Maximum Hours: 99

CLAS 3899  Service Learning  (0-1)  

Students complete a service activity in the community in conjunction with the content of a three-credit co-requisite course. Course may be repeated up to unlimited credit hours.


Maximum Hours: 99

CLAS 3940  Transfer Coursework  (0-20)  

Transfer Coursework at the 3000 level. Department approval may be required.


Maximum Hours: 99

CLAS 4050  Intro to Field Arch: Ashkelon  (3)  

This is an interdisciplinary course of archaeological fieldwork based in experiential learning at a complex, multi-period Tell site on the southern Levantine coast. Students work five full days plus one half-day in the field uncovering artifacts and learning archaeological field techniques. Corequisite(s): CLAS 3050.

Corequisite(s): CLAS 3050.

CLAS 4060  Classical Epic  (3)  

This course will offer a detailed survey of Greek and Roman epic poetry from Homer’s Iliad to Lucan’s Bellum Civile, with specific attention paid to the production and performance contexts of each text. Over the course of the semester, students will become familiar with the central themes and issues of the epic genre and consider what differentiates poems written in different times and places. Specific topics to be investigated include the role of the gods in mortal affairs, tensions between fate and human agency, how to negotiate personal tragedies within larger conflicts, the relationship between individuals and their society, and the intimate connection between poet and his subject. All texts will be read in translation.

CLAS 4080  Sem Anc Society & Econ  (3,4)  

Seminar on topics involving ancient society and economy, for example, Slavery in Ancient Society or Family in Ancient Rome. May be repeated when the topic is different. (NOTE: 3 credits/4 credits when offered as Tier 2 writing intensive). Course may be repeated up to unlimited credit hours.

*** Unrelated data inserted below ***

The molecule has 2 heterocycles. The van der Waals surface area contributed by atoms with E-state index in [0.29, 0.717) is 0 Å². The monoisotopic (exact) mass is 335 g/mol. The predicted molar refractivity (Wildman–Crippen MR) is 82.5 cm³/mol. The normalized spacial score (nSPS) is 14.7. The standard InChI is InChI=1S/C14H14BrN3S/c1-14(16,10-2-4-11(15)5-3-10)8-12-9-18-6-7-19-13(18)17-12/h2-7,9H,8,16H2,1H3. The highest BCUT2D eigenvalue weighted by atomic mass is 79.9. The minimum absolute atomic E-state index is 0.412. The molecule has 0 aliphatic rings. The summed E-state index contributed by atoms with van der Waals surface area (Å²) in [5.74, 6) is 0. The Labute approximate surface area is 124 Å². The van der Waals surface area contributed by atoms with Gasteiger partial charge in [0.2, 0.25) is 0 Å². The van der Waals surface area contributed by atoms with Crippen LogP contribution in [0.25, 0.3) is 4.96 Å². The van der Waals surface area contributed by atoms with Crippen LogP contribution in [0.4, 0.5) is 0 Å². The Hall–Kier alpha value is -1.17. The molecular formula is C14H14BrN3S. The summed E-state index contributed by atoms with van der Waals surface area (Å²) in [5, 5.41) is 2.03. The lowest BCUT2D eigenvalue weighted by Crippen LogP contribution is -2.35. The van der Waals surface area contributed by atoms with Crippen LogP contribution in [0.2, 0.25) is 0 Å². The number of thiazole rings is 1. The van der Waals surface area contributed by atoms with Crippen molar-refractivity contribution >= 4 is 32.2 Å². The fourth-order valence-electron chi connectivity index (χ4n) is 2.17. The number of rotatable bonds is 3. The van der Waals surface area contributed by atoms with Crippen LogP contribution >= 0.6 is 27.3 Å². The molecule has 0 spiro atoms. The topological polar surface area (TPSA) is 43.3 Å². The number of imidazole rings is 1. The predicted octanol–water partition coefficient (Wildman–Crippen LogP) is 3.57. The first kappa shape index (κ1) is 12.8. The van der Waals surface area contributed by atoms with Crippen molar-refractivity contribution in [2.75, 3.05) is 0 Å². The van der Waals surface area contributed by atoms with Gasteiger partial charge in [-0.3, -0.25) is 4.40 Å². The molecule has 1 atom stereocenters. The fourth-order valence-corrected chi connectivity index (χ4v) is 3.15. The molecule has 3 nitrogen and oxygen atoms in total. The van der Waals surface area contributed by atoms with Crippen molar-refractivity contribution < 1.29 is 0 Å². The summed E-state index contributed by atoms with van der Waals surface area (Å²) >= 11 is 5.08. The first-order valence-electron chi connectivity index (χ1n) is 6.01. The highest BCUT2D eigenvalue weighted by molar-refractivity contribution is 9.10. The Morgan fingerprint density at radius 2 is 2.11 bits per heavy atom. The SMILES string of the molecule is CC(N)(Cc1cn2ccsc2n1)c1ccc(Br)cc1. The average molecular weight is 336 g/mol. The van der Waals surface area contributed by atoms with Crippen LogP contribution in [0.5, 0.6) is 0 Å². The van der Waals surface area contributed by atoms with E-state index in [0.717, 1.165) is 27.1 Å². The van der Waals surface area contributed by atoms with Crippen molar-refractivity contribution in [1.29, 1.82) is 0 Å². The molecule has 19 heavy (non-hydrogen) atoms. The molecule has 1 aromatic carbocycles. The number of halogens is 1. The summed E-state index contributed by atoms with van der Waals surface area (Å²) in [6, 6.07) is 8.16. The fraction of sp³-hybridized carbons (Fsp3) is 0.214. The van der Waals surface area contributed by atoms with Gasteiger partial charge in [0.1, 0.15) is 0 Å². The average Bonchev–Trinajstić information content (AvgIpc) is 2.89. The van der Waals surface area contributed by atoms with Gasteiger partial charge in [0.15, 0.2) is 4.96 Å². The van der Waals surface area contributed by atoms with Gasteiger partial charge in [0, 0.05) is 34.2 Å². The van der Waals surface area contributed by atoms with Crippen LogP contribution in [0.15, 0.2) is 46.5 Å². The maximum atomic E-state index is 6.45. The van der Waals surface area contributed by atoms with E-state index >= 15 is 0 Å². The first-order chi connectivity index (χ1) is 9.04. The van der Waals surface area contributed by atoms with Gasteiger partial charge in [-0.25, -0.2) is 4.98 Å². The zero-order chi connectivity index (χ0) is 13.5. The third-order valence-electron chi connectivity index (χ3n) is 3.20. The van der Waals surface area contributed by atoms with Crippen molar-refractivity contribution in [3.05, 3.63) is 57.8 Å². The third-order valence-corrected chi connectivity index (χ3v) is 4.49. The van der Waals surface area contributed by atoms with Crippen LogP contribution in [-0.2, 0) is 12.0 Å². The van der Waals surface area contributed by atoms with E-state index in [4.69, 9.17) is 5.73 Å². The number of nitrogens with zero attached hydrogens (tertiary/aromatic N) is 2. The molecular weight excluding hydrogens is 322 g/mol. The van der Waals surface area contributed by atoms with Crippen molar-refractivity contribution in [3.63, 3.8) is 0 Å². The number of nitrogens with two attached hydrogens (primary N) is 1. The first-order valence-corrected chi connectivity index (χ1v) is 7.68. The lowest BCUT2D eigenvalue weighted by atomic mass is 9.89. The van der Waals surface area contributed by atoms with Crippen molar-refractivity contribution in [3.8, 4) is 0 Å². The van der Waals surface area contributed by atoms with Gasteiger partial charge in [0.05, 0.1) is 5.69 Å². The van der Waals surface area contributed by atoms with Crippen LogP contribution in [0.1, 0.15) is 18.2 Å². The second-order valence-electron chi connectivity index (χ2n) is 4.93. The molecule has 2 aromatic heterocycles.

Maximum Hours: 99

CLAS 4110  Classical Leadership Lab  (3)  

What can the ancient Mediterranean world teach us about leadership now? How can we apply the lessons of the past to modern communities and organizations, or even our own lives? This course will use a case-study approach to issues of leadership in across the ancient Mediterranean, including questions about becoming a leader, the role emotional intelligence plays in leadership, and navigating transitions in power. We will examine in depth the questions of how studying the humanities can be a method of leadership development, and what the limitations are to this approach to leadership

Corequisite(s): CLAS 4890.

CLAS 4170  Sem Greek Art & Archaeo I  (3,4)  

This is a seminar featuring current topics in Greek art and archaeology that are studied through the use of primary texts (histories, literature, inscriptions) as well as secondary scholarship. The topics offered under this heading may include Monuments of Ancient Athens, Greece in the Archaic Age, Knossos & Its Afterlife, and Mycenaean Citadels. May be repeated when topic is different. (NOTE: 3 credits/4 credits when offered as Tier 2 writing intensive).

CLAS 4180  Sem Greek Art & Archaeo II  (3,4)  

This seminar features topics in Greek art and archaeology where the analysis of material culture and what it can illuminate about Greek society are emphasized. Methods and scholarship from the social sciences are included. Students should expect to do close readings of second scholarship and perform independent research. Topics in this seminar may include Greek Pottery, Greece in the Iron Age, and Topics in Aegean Prehistory. (NOTE: 3 credits/4 credits when offered as Tier 2 writing intensive). Course may be repeated up to 3 times.

Course Limit: 3

CLAS 4190  Sem Greek Art & Archaeo III  (3,4)